The Salem School Board discussed at its regular meeting Tuesday some ways it will seek to educate the community about the upcoming $3 million referendum.
The board voted in December to pursue a $3 million total, three-year, non-reoccurring referendum to support operations. Administration officials say the referendum is needed to avoid about $1 million in budget cuts, maintain a healthy fund balance and avoid short-term borrowing.
Projections from a consultant say the tax rate will not be increased from its current level by passage of the referendum, officials say.
At a Jan. 10 special meeting the board set the referendum vote to coincide with the spring election on April 4. The wording of the question will be: BE IT RESOLVED by the School Board of the Salem School District, Kenosha County, Wisconsin that the revenues included in the School District budget be authorized to exceed the revenue limit specified in Section 121.91, Wisconsin Statutes, by $870,000 for the 2017-2018 school year, by $1,070,000 for the 2018-2019 school year and by $1,070,000 for the 2019-2020 school year, for non-recurring purposes consisting of general operational costs associated with maintaining the current levels of educational programming, technology, and facilities. (Note: An earlier version of this story misstated this aspect. — DH)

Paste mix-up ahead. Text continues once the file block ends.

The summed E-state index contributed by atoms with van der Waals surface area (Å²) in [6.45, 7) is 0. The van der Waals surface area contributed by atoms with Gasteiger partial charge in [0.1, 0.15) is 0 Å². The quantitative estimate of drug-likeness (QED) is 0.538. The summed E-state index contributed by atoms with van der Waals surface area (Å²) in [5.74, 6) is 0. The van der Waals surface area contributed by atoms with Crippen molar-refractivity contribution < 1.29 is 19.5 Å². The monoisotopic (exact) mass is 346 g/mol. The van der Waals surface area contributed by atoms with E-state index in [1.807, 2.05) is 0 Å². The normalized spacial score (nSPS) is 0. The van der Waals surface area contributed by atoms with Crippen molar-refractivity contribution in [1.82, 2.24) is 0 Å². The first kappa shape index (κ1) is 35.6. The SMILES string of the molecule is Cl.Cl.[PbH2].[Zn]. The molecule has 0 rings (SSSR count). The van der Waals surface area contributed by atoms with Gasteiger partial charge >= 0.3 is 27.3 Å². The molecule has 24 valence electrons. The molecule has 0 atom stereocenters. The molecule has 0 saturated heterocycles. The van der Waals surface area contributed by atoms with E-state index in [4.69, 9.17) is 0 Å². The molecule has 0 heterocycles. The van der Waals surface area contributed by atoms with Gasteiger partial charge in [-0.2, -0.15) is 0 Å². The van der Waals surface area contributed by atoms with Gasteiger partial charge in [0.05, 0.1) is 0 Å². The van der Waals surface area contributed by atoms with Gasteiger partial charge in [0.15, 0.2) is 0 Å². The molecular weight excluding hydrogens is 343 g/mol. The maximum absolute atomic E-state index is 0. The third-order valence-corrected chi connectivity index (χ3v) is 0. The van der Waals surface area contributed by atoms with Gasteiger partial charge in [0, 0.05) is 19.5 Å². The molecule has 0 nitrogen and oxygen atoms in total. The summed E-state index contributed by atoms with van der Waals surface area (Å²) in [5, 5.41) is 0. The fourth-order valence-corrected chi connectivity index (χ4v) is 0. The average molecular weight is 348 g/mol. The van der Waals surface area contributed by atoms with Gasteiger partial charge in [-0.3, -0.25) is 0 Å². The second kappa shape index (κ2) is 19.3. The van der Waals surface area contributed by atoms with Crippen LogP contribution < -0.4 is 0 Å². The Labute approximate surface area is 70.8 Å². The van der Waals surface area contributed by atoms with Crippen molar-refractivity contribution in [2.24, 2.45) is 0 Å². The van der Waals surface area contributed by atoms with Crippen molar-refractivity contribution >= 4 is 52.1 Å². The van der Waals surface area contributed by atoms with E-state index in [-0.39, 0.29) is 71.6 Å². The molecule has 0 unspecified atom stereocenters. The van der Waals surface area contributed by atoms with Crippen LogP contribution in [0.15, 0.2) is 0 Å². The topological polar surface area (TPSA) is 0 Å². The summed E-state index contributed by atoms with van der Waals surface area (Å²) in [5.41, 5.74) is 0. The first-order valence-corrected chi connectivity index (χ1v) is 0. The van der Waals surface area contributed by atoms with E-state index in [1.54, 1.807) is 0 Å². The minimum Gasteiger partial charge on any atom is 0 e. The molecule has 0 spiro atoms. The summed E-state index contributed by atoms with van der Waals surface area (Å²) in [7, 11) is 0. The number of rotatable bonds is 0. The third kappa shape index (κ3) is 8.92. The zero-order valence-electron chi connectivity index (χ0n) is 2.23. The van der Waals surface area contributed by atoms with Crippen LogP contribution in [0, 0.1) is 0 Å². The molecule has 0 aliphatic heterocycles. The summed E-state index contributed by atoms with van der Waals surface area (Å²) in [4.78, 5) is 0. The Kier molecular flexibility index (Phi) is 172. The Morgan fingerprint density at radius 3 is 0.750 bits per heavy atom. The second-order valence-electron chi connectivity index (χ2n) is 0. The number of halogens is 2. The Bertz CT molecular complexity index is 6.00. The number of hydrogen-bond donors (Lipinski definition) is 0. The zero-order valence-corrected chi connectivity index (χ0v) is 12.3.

David Milz, district administrator, said plans are underway for three to four referendum nights, where community members could attend and hear a presentation on the need for the referendum and have an opportunity to ask questions. Milz said he also can attend meetings for municipalities within the district (Paddock Lake and Salem) to explain the issues. A mass mailing to district residents is another possibility.
“The important thing is to get the word out to the entire community, the facts the issues, as unemotionally as possible,” said board member Steve Brown. “I think people need to know exactly what is going to happen if it passes and what is going to happen if it doesn’t.”
Presented with some draft written public education information at the meeting, board President Dana Powers suggested working it into a less dense and wordy tri-fold brochure format.
Brown also said the school will need to be aware of countering misinformation on social media, which he said has already started.
“Having actual information,” Brown said, “that’s what people need to hear.”